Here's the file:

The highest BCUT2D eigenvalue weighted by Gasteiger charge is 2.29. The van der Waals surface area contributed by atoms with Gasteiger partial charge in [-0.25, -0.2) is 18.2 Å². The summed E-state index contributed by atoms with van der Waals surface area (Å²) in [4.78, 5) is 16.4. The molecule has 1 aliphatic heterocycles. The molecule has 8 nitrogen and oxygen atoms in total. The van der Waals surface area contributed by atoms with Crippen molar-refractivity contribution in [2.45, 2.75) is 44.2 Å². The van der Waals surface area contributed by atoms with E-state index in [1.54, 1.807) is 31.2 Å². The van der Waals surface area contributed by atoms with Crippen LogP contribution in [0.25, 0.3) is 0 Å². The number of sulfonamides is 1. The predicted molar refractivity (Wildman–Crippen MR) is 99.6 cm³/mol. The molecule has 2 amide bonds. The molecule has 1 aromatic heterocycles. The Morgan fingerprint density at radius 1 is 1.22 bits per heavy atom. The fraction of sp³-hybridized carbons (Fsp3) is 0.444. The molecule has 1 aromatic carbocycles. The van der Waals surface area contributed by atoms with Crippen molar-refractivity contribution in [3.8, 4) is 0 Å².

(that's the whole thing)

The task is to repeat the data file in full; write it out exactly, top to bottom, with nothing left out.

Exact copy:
The highest BCUT2D eigenvalue weighted by Gasteiger charge is 2.29. The van der Waals surface area contributed by atoms with Gasteiger partial charge in [-0.25, -0.2) is 18.2 Å². The summed E-state index contributed by atoms with van der Waals surface area (Å²) in [4.78, 5) is 16.4. The molecule has 1 aliphatic heterocycles. The molecule has 8 nitrogen and oxygen atoms in total. The van der Waals surface area contributed by atoms with Crippen molar-refractivity contribution in [2.45, 2.75) is 44.2 Å². The van der Waals surface area contributed by atoms with E-state index in [1.54, 1.807) is 31.2 Å². The van der Waals surface area contributed by atoms with Crippen LogP contribution in [0.25, 0.3) is 0 Å². The number of sulfonamides is 1. The predicted molar refractivity (Wildman–Crippen MR) is 99.6 cm³/mol. The molecule has 2 amide bonds. The molecule has 1 aromatic heterocycles. The Morgan fingerprint density at radius 1 is 1.22 bits per heavy atom. The fraction of sp³-hybridized carbons (Fsp3) is 0.444. The molecule has 1 aromatic carbocycles. The van der Waals surface area contributed by atoms with Crippen molar-refractivity contribution in [3.8, 4) is 0 Å².